Abusive Driver Fees Repeal?

By: Shane Symolon Email
By: Shane Symolon Email

The controversial abusive driver fees may come to an end if Governor Tim Kaine gets his way.

Wednesday night during his State of the Commonwealth Address, Kaine said it was time the state repealed the law created at last year's General Assembly.

In Kaine's speech, he said that the fees did not bring in the money he had hoped they would, and they didn't seem to slow drivers down. However, some legislators say the rules needs to be fixed, not thrown out.

"Citizens in huge numbers have told us that the fees should be repealed, and we should listen to them," says Kaine, as he was interrupted with loud applause during his State of the Commonwealth Address.

The law added extra fees, such as $1,000 over three years, for traveling more than 81 miles an hour on a road. Some residents applauded Kaine's request to repeal the rules, because the law doesn't apply to out-of-state drivers and just don't seem to be working.

"If it's not going to be for everyone, then we shouldn't have it at all," says Eunice Meadows, an area resident.

Another resident, Paul Schecht, says, "We keyed it to help with traffic problems and it hasn't done what the expected it to do. I think they should just drop it."

Some lawmakers say the law can be fixed. Delegate Chris Saxman says making sure the law applies to everyone is the first priority.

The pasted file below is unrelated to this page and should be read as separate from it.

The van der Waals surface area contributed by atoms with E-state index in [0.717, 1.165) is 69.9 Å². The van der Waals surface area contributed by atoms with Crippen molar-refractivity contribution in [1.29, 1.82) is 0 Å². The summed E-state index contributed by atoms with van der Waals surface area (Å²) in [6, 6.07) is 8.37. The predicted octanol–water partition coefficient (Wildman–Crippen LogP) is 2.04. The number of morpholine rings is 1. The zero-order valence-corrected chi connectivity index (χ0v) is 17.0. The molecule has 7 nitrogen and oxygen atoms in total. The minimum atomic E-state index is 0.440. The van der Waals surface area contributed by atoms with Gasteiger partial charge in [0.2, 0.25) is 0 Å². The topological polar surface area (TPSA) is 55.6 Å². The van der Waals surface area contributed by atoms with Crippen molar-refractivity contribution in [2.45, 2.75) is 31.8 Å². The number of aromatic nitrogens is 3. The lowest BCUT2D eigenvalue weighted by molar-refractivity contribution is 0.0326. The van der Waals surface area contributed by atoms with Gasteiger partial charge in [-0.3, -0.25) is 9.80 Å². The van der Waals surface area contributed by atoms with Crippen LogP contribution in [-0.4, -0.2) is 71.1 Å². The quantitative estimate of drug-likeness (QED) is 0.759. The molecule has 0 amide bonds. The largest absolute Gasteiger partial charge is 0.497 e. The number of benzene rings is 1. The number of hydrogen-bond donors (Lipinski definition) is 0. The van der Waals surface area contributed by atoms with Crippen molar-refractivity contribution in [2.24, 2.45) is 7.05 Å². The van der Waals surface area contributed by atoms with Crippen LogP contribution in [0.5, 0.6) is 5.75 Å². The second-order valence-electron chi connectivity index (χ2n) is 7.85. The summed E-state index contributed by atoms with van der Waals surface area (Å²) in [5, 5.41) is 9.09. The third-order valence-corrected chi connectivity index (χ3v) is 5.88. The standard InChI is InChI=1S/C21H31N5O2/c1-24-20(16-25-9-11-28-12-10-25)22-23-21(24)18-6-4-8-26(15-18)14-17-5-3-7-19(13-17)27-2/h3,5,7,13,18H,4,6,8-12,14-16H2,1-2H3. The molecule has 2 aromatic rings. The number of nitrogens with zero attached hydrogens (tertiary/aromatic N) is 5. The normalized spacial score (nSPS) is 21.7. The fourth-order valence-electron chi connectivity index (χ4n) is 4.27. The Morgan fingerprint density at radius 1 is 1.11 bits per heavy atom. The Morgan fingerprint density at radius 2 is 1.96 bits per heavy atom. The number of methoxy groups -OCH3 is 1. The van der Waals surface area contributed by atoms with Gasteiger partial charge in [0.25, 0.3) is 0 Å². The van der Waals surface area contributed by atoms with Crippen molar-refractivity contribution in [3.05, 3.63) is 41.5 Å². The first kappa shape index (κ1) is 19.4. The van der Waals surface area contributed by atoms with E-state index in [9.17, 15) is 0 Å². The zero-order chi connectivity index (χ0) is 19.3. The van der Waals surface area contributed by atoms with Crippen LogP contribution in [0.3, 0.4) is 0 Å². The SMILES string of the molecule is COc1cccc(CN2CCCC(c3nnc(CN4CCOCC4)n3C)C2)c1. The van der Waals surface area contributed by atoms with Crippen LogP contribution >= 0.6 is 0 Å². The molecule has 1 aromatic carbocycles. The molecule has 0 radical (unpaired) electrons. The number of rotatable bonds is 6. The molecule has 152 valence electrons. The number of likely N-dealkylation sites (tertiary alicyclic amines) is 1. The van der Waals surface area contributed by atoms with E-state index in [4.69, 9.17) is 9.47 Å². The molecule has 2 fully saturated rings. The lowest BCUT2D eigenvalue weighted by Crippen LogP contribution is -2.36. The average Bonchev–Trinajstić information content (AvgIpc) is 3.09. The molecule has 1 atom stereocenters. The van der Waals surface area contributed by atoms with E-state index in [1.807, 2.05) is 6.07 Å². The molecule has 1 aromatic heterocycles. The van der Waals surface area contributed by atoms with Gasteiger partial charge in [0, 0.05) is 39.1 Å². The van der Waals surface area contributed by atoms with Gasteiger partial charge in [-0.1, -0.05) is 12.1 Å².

"That's what got people upset, when you exempted people from DC, Maryland, West Virginia and North Carolina from crossing the line," says Saxman.

Delegate Matt Lohr says the term abusive driving needs to be redefined.

"Your multiple DUIs, eluding police, those are some pretty serious offenses. Some of the other minor offenses with traffic signals and not pulling over are probably not quite as serious," says Lohr.

Saxman says the law is important for safety, especially in the Valley, which sees more than its share of accidents blamed on bad driving along interstates 81 and 64.

"When you live on the 81 corridor, you need to crack down on speed and put some disincentives on speeding, especially on 81. That was always my primary concern when voting on the bill," says Saxman.

The General Assembly will still have to address the funding issue. The fees were supposed to bring in $60 million for the $500 million transportation budget. However, Virginia only gathered a little more than $2 million since the fees went into effect in 2007.


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